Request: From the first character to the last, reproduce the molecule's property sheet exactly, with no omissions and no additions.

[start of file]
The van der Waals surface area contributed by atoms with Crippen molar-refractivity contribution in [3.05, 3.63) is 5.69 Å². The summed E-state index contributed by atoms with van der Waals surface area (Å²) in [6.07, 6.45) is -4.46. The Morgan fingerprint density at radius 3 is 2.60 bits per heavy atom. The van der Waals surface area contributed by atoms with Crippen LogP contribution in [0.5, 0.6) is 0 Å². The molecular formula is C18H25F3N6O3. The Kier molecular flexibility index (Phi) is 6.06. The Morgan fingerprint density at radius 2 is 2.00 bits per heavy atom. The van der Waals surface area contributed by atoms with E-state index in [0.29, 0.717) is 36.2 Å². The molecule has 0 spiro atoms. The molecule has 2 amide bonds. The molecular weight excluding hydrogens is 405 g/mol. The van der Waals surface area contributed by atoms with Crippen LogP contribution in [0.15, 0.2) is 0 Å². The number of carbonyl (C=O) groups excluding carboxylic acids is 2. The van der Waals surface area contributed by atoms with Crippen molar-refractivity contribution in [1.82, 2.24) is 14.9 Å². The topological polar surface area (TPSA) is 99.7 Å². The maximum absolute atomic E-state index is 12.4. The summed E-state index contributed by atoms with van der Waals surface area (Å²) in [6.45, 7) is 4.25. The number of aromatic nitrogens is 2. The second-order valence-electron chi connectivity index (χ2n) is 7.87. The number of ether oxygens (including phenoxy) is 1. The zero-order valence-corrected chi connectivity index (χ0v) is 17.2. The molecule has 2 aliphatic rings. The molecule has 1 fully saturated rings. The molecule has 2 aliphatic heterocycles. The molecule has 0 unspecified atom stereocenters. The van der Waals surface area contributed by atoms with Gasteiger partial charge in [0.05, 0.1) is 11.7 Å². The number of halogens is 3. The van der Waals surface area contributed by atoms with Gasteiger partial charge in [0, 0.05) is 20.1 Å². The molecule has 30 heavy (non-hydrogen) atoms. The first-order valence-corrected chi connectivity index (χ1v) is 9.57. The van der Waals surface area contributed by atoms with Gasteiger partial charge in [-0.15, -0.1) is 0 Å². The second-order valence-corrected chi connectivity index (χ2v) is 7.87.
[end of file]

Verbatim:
The van der Waals surface area contributed by atoms with Crippen molar-refractivity contribution in [3.05, 3.63) is 5.69 Å². The summed E-state index contributed by atoms with van der Waals surface area (Å²) in [6.07, 6.45) is -4.46. The Morgan fingerprint density at radius 3 is 2.60 bits per heavy atom. The van der Waals surface area contributed by atoms with Crippen LogP contribution in [0.5, 0.6) is 0 Å². The molecular formula is C18H25F3N6O3. The Kier molecular flexibility index (Phi) is 6.06. The Morgan fingerprint density at radius 2 is 2.00 bits per heavy atom. The van der Waals surface area contributed by atoms with E-state index in [0.29, 0.717) is 36.2 Å². The molecule has 0 spiro atoms. The molecule has 2 amide bonds. The molecular weight excluding hydrogens is 405 g/mol. The van der Waals surface area contributed by atoms with Crippen LogP contribution in [0.15, 0.2) is 0 Å². The number of carbonyl (C=O) groups excluding carboxylic acids is 2. The van der Waals surface area contributed by atoms with Crippen molar-refractivity contribution in [1.82, 2.24) is 14.9 Å². The topological polar surface area (TPSA) is 99.7 Å². The maximum absolute atomic E-state index is 12.4. The summed E-state index contributed by atoms with van der Waals surface area (Å²) in [6.45, 7) is 4.25. The number of aromatic nitrogens is 2. The second-order valence-electron chi connectivity index (χ2n) is 7.87. The number of ether oxygens (including phenoxy) is 1. The zero-order valence-corrected chi connectivity index (χ0v) is 17.2. The molecule has 2 aliphatic rings. The molecule has 1 fully saturated rings. The molecule has 2 aliphatic heterocycles. The molecule has 0 unspecified atom stereocenters. The van der Waals surface area contributed by atoms with Gasteiger partial charge in [0.05, 0.1) is 11.7 Å². The number of halogens is 3. The van der Waals surface area contributed by atoms with Gasteiger partial charge in [0, 0.05) is 20.1 Å². The molecule has 30 heavy (non-hydrogen) atoms. The first-order valence-corrected chi connectivity index (χ1v) is 9.57. The van der Waals surface area contributed by atoms with Gasteiger partial charge in [-0.15, -0.1) is 0 Å². The second-order valence-corrected chi connectivity index (χ2v) is 7.87.